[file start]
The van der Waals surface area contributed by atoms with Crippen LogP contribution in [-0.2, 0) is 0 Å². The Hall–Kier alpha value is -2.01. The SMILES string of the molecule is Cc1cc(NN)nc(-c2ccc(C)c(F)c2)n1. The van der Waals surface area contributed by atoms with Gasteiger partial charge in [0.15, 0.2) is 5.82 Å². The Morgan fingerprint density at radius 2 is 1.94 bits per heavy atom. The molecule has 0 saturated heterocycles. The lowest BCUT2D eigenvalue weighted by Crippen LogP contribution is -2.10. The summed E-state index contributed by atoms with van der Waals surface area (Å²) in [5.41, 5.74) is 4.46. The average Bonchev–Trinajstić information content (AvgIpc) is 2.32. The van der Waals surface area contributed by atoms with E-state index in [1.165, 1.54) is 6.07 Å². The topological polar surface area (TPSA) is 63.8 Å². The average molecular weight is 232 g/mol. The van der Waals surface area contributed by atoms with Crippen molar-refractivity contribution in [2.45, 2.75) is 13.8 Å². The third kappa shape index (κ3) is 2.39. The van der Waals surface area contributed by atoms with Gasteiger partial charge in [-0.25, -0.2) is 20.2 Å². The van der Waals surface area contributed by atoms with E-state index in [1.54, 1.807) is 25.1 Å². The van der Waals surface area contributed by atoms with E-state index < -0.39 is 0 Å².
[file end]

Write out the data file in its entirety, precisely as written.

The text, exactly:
The van der Waals surface area contributed by atoms with Crippen LogP contribution in [-0.2, 0) is 0 Å². The Hall–Kier alpha value is -2.01. The SMILES string of the molecule is Cc1cc(NN)nc(-c2ccc(C)c(F)c2)n1. The van der Waals surface area contributed by atoms with Gasteiger partial charge in [0.15, 0.2) is 5.82 Å². The Morgan fingerprint density at radius 2 is 1.94 bits per heavy atom. The molecule has 0 saturated heterocycles. The lowest BCUT2D eigenvalue weighted by Crippen LogP contribution is -2.10. The summed E-state index contributed by atoms with van der Waals surface area (Å²) in [5.41, 5.74) is 4.46. The average Bonchev–Trinajstić information content (AvgIpc) is 2.32. The van der Waals surface area contributed by atoms with E-state index in [1.165, 1.54) is 6.07 Å². The topological polar surface area (TPSA) is 63.8 Å². The average molecular weight is 232 g/mol. The van der Waals surface area contributed by atoms with Crippen molar-refractivity contribution in [2.45, 2.75) is 13.8 Å². The third kappa shape index (κ3) is 2.39. The van der Waals surface area contributed by atoms with Gasteiger partial charge in [-0.25, -0.2) is 20.2 Å². The van der Waals surface area contributed by atoms with E-state index in [1.54, 1.807) is 25.1 Å². The van der Waals surface area contributed by atoms with E-state index < -0.39 is 0 Å².